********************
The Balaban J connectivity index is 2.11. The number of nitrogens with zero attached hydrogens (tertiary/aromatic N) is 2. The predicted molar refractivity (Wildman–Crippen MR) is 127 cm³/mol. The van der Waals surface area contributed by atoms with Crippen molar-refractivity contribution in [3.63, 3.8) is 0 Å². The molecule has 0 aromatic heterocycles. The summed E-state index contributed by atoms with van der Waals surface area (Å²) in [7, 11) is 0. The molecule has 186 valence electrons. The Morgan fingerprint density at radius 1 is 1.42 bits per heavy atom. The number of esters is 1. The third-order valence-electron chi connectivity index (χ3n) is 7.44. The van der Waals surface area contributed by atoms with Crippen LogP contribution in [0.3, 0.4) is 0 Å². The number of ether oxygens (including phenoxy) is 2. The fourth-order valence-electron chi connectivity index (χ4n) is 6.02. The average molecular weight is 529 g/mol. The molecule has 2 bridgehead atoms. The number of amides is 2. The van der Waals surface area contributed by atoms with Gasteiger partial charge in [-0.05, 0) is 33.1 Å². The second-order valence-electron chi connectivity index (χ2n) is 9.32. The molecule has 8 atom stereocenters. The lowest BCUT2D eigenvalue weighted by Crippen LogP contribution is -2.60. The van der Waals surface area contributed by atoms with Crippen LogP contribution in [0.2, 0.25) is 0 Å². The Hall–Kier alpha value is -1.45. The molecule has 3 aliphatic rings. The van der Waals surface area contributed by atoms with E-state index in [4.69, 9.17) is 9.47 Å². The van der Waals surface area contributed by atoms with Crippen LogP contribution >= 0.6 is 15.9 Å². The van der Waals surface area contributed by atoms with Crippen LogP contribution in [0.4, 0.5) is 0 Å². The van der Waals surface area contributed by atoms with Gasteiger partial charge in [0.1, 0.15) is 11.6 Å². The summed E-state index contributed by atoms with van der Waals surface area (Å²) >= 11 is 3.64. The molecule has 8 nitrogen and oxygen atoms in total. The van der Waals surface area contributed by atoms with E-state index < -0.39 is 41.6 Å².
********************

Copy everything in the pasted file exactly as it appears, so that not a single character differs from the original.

The Balaban J connectivity index is 2.11. The number of nitrogens with zero attached hydrogens (tertiary/aromatic N) is 2. The predicted molar refractivity (Wildman–Crippen MR) is 127 cm³/mol. The van der Waals surface area contributed by atoms with Crippen molar-refractivity contribution in [3.63, 3.8) is 0 Å². The molecule has 0 aromatic heterocycles. The summed E-state index contributed by atoms with van der Waals surface area (Å²) in [7, 11) is 0. The molecule has 186 valence electrons. The Morgan fingerprint density at radius 1 is 1.42 bits per heavy atom. The number of esters is 1. The third-order valence-electron chi connectivity index (χ3n) is 7.44. The van der Waals surface area contributed by atoms with Crippen LogP contribution in [0.3, 0.4) is 0 Å². The number of ether oxygens (including phenoxy) is 2. The fourth-order valence-electron chi connectivity index (χ4n) is 6.02. The average molecular weight is 529 g/mol. The molecule has 2 bridgehead atoms. The number of amides is 2. The van der Waals surface area contributed by atoms with Gasteiger partial charge in [-0.05, 0) is 33.1 Å². The second-order valence-electron chi connectivity index (χ2n) is 9.32. The molecule has 8 atom stereocenters. The lowest BCUT2D eigenvalue weighted by Crippen LogP contribution is -2.60. The van der Waals surface area contributed by atoms with Crippen LogP contribution in [0.2, 0.25) is 0 Å². The Hall–Kier alpha value is -1.45. The molecule has 3 aliphatic rings. The van der Waals surface area contributed by atoms with E-state index in [4.69, 9.17) is 9.47 Å². The van der Waals surface area contributed by atoms with Crippen LogP contribution >= 0.6 is 15.9 Å². The van der Waals surface area contributed by atoms with Crippen LogP contribution in [0.4, 0.5) is 0 Å². The van der Waals surface area contributed by atoms with Gasteiger partial charge in [0.1, 0.15) is 11.6 Å². The summed E-state index contributed by atoms with van der Waals surface area (Å²) >= 11 is 3.64. The molecule has 8 nitrogen and oxygen atoms in total. The van der Waals surface area contributed by atoms with E-state index < -0.39 is 41.6 Å².